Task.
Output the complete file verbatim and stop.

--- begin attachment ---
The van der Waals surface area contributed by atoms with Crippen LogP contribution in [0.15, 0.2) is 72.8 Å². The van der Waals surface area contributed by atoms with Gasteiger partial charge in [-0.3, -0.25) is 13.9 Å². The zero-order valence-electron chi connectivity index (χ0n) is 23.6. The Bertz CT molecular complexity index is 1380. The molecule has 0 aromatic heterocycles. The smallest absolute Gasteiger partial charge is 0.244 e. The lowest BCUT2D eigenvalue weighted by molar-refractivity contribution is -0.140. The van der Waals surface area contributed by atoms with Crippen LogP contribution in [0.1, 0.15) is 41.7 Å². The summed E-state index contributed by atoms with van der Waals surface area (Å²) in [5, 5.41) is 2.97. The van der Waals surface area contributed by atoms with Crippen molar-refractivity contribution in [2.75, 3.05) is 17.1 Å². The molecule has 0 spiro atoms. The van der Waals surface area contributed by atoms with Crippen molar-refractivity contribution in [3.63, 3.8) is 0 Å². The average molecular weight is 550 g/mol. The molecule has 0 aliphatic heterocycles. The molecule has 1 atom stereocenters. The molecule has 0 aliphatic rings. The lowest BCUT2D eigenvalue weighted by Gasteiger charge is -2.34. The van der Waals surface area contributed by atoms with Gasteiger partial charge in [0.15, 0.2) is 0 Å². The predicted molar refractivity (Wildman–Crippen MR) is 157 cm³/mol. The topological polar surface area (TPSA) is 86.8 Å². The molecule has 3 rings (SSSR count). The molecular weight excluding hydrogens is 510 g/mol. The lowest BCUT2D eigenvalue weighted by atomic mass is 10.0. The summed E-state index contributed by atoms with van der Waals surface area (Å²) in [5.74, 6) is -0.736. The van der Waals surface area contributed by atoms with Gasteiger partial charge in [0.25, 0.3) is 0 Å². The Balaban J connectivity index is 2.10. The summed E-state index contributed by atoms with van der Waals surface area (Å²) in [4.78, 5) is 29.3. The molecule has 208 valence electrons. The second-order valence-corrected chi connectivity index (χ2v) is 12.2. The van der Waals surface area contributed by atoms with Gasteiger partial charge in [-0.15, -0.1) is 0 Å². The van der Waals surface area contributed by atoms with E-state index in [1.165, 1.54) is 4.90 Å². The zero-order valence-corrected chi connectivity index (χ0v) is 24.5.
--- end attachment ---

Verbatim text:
The van der Waals surface area contributed by atoms with Crippen LogP contribution in [0.15, 0.2) is 72.8 Å². The van der Waals surface area contributed by atoms with Gasteiger partial charge in [-0.3, -0.25) is 13.9 Å². The zero-order valence-electron chi connectivity index (χ0n) is 23.6. The Bertz CT molecular complexity index is 1380. The molecule has 0 aromatic heterocycles. The smallest absolute Gasteiger partial charge is 0.244 e. The lowest BCUT2D eigenvalue weighted by molar-refractivity contribution is -0.140. The van der Waals surface area contributed by atoms with Crippen LogP contribution in [0.1, 0.15) is 41.7 Å². The summed E-state index contributed by atoms with van der Waals surface area (Å²) in [5, 5.41) is 2.97. The van der Waals surface area contributed by atoms with Crippen molar-refractivity contribution in [2.75, 3.05) is 17.1 Å². The molecule has 0 spiro atoms. The van der Waals surface area contributed by atoms with Crippen molar-refractivity contribution in [3.63, 3.8) is 0 Å². The average molecular weight is 550 g/mol. The molecule has 0 aliphatic heterocycles. The molecule has 1 atom stereocenters. The molecule has 0 aliphatic rings. The lowest BCUT2D eigenvalue weighted by Gasteiger charge is -2.34. The van der Waals surface area contributed by atoms with Gasteiger partial charge in [0.15, 0.2) is 0 Å². The predicted molar refractivity (Wildman–Crippen MR) is 157 cm³/mol. The topological polar surface area (TPSA) is 86.8 Å². The molecule has 3 rings (SSSR count). The molecular weight excluding hydrogens is 510 g/mol. The lowest BCUT2D eigenvalue weighted by atomic mass is 10.0. The summed E-state index contributed by atoms with van der Waals surface area (Å²) in [5.74, 6) is -0.736. The van der Waals surface area contributed by atoms with Gasteiger partial charge in [0.25, 0.3) is 0 Å². The Balaban J connectivity index is 2.10. The summed E-state index contributed by atoms with van der Waals surface area (Å²) in [4.78, 5) is 29.3. The molecule has 208 valence electrons. The second-order valence-corrected chi connectivity index (χ2v) is 12.2. The van der Waals surface area contributed by atoms with Gasteiger partial charge in [-0.15, -0.1) is 0 Å². The van der Waals surface area contributed by atoms with E-state index in [1.165, 1.54) is 4.90 Å². The zero-order valence-corrected chi connectivity index (χ0v) is 24.5.